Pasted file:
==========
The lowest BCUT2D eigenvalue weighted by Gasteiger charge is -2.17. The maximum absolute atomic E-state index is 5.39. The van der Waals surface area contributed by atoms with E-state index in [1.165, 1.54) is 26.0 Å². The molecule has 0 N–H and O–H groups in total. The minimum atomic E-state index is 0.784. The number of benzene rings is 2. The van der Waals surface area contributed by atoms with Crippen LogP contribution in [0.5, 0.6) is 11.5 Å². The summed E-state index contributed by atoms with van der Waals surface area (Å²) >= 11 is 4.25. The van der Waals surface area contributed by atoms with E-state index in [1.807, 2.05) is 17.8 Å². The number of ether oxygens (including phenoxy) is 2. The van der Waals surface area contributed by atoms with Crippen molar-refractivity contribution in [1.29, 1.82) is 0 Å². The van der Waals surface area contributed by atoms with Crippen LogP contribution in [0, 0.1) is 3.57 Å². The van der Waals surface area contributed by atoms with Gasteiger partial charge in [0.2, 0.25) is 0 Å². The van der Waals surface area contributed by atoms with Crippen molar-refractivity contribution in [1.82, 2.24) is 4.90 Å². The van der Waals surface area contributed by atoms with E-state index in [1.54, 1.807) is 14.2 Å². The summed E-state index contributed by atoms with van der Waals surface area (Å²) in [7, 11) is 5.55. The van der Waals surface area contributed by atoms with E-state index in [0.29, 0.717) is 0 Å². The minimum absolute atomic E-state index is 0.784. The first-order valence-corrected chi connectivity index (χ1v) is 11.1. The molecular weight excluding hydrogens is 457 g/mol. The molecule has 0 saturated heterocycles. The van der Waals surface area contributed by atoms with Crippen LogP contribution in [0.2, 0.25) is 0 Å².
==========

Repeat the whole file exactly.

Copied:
The lowest BCUT2D eigenvalue weighted by Gasteiger charge is -2.17. The maximum absolute atomic E-state index is 5.39. The van der Waals surface area contributed by atoms with E-state index in [1.165, 1.54) is 26.0 Å². The molecule has 0 N–H and O–H groups in total. The minimum atomic E-state index is 0.784. The number of benzene rings is 2. The van der Waals surface area contributed by atoms with Crippen LogP contribution in [0.5, 0.6) is 11.5 Å². The summed E-state index contributed by atoms with van der Waals surface area (Å²) >= 11 is 4.25. The van der Waals surface area contributed by atoms with E-state index in [1.807, 2.05) is 17.8 Å². The number of ether oxygens (including phenoxy) is 2. The van der Waals surface area contributed by atoms with Crippen molar-refractivity contribution in [1.29, 1.82) is 0 Å². The van der Waals surface area contributed by atoms with Crippen LogP contribution in [0, 0.1) is 3.57 Å². The van der Waals surface area contributed by atoms with Gasteiger partial charge in [0.2, 0.25) is 0 Å². The van der Waals surface area contributed by atoms with Crippen molar-refractivity contribution in [1.82, 2.24) is 4.90 Å². The van der Waals surface area contributed by atoms with E-state index in [1.54, 1.807) is 14.2 Å². The summed E-state index contributed by atoms with van der Waals surface area (Å²) in [7, 11) is 5.55. The van der Waals surface area contributed by atoms with E-state index in [0.29, 0.717) is 0 Å². The minimum absolute atomic E-state index is 0.784. The first-order valence-corrected chi connectivity index (χ1v) is 11.1. The molecular weight excluding hydrogens is 457 g/mol. The molecule has 0 saturated heterocycles. The van der Waals surface area contributed by atoms with Crippen LogP contribution in [0.2, 0.25) is 0 Å².